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Idea on your semi-auto handgun reliability

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Whenever the issue of semi-auto reliability being related to user training, my thought is this:

To test your gun's reliability, you might consider handing it to the weakest newbie you can find. If the gun jams, limpwrists, or otherwise malfunctions with that person, maybe it will unexpectedly do the same in your hands?

Why should it malfunction in your hands, if you have the training and skill of a ninja seal wearing a walmart beret? Because if ever you were to be shot in a self-defense incident, maybe your typical target form, technique, and strength would be diminshed down to the level of a newbie :)

What say you?
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· ΜΟΛΩΝ ΛΑΒΕ
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Whenever the issue of semi-auto reliability being related to user training, my thought is this:

To test your gun's reliability, you might consider handing it to the weakest newbie you can find. If the gun jams, limpwrists, or otherwise malfunctions with that person, maybe it will unexpectedly do the same in your hands?

Why should it malfunction in your hands, if you have the training and skill of a ninja seal wearing a walmart beret? Because if ever you were to be shot in a self-defense incident, maybe your typical target form, technique, and strength would be diminshed down to the level of a newbie :)

What say you?
I don't know that it's strength so much as it is some concept of how to hold the gun. It takes precious little strength to prevent a limp wrist.

I have held my Glocks as loose as I dare, just short of risking a tragedy due to losing control of muzzle direction, without inducing limp wristing. Just one finger around the grip, holding it just enough to point downrange. And that's with cheap weak bulk FMJ even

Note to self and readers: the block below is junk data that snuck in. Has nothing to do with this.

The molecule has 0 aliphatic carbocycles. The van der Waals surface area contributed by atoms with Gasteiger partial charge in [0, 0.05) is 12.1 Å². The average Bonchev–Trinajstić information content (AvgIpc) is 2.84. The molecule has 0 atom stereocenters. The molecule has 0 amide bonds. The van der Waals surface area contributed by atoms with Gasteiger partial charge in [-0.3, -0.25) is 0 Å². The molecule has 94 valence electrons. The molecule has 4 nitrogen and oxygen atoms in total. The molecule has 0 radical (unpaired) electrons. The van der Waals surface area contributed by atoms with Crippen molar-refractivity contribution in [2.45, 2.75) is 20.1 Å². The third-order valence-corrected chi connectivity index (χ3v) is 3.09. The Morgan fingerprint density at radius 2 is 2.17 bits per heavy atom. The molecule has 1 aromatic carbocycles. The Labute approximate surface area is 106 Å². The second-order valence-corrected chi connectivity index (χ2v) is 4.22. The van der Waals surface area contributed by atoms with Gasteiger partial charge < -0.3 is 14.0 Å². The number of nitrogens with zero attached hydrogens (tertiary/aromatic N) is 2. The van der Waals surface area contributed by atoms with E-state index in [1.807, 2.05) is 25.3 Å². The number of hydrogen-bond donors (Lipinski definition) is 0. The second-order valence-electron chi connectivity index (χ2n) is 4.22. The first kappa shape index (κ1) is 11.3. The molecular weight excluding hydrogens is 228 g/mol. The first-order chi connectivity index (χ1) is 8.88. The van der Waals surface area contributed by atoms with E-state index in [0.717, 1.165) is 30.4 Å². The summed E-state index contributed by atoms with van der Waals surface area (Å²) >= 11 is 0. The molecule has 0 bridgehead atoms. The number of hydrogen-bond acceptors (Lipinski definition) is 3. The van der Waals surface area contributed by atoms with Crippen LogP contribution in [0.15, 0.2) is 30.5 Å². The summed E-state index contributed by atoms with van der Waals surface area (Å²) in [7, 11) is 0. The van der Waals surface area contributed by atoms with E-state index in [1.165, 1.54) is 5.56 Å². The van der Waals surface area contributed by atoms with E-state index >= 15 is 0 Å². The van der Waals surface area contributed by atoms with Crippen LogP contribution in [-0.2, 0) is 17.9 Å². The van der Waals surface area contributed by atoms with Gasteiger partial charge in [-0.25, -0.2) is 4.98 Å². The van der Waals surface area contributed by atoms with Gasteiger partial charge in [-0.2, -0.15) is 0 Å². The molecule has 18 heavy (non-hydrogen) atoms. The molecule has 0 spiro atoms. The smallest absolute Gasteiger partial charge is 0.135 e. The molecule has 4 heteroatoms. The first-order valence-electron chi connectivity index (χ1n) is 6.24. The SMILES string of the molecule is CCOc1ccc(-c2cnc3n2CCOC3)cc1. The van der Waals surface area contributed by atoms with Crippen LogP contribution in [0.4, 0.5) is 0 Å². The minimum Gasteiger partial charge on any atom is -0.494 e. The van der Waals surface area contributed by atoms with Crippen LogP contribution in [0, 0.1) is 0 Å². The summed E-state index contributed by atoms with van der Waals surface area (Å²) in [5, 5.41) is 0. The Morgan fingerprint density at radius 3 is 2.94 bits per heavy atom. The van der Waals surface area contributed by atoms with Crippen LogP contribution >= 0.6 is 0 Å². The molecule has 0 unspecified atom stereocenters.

Something like this.
View: https://www.youtube.com/watch?v=DTb2yOq4t0I

View: https://www.youtube.com/watch?v=Btn8kr1jgUA

View: https://www.youtube.com/watch?v=DTb2yOq4t0I



As long as you put some mass from your hand/arm behind the gun and high enough on the grip, it seems to be fine. Now, if you go full crazy like some guy on YT years ago and basically grab the gun from 90 degrees off to the side with only your thumb behind the gun, well, you need a nice big heavy steel frame to hope to get that to work
 
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· ΜΟΛΩΝ ΛΑΒΕ
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I worry about having my grip compromised by injury when shooting my pistols to about the same extent I worry about having my ability to deliver a punch (or other hand strike) compromised by an injury.

It can happen. No realistic reason to deny it or pretend it can't happen. That's why I've trained to have options.

FWIW, even using a DA/DAO revolver doesn't make us immune from experiencing an injured/compromised grip problem.

For example, even a momentary unexpected injury (impact, etc) which hinders full index finger control and function might result in an unexpectedly short-stroked DA trigger during trigger recovery, which might create some inopportune mechanical conditions that prevent another trigger press.

Having some knowledge and experience in what might happen, under the worst conditions, and how to deal with the results, is probably better than assuming, hoping and pretending that only optimal things may occur. ;)

There's arguably some practical wisdom to be found in the line of thought, "If it can happen, it will happen, sometime", and we risk ignoring it at our peril.

Of course, on the other hand, there's probably no shortage of folks who seem to only "like" preparing for one type of problem, or only those problems for which they've become adept at addressing, of those who won't seek out more experienced people to better educate them about the things they don't know, but which might happen.

One of the things that makes me shudder, as an instructor, is the way some folks don't take the necessary steps to maximize safety when devising some "practice" method of problem-solving and reactionary drills. Getting hurt during training is really, really counter-productive (and it understandably drives the HR/RM people nuts).

What steps do you suggest people take in case their hand function is compromised to the point that their semi auto pistol 'limp wrists'?

Do you have any recommendation on how we can intentionally (and safely) hold the pistol to induce these malfunctions on the range?

Would the immediate action for such an event differ from the remedial action for a fail to extract/feed malfunction due to ammo or magazine, IE, tap/rack/assses?
 
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